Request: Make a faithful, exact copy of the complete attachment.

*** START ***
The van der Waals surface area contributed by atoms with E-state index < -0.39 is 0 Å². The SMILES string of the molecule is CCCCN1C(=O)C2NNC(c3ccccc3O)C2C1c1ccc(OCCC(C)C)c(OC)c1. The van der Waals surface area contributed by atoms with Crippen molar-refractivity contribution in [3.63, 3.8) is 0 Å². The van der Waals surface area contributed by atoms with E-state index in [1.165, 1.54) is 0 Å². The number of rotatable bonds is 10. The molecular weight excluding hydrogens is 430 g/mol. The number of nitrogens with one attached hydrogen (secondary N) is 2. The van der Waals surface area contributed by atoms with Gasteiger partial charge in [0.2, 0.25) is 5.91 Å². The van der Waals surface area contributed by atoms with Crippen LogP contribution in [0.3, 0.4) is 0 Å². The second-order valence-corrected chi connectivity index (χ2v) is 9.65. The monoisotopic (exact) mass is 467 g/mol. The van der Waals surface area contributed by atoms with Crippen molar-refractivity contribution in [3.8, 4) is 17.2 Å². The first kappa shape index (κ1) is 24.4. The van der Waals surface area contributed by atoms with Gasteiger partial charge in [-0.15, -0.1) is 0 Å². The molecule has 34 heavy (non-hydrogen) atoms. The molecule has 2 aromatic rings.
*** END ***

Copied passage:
The van der Waals surface area contributed by atoms with E-state index < -0.39 is 0 Å². The SMILES string of the molecule is CCCCN1C(=O)C2NNC(c3ccccc3O)C2C1c1ccc(OCCC(C)C)c(OC)c1. The van der Waals surface area contributed by atoms with Crippen molar-refractivity contribution in [3.63, 3.8) is 0 Å². The van der Waals surface area contributed by atoms with E-state index in [1.165, 1.54) is 0 Å². The number of rotatable bonds is 10. The molecular weight excluding hydrogens is 430 g/mol. The number of nitrogens with one attached hydrogen (secondary N) is 2. The van der Waals surface area contributed by atoms with Gasteiger partial charge in [0.2, 0.25) is 5.91 Å². The van der Waals surface area contributed by atoms with Crippen LogP contribution in [0.3, 0.4) is 0 Å². The second-order valence-corrected chi connectivity index (χ2v) is 9.65. The monoisotopic (exact) mass is 467 g/mol. The van der Waals surface area contributed by atoms with Crippen molar-refractivity contribution in [3.8, 4) is 17.2 Å². The first kappa shape index (κ1) is 24.4. The van der Waals surface area contributed by atoms with Gasteiger partial charge in [-0.15, -0.1) is 0 Å². The molecule has 34 heavy (non-hydrogen) atoms. The molecule has 2 aromatic rings.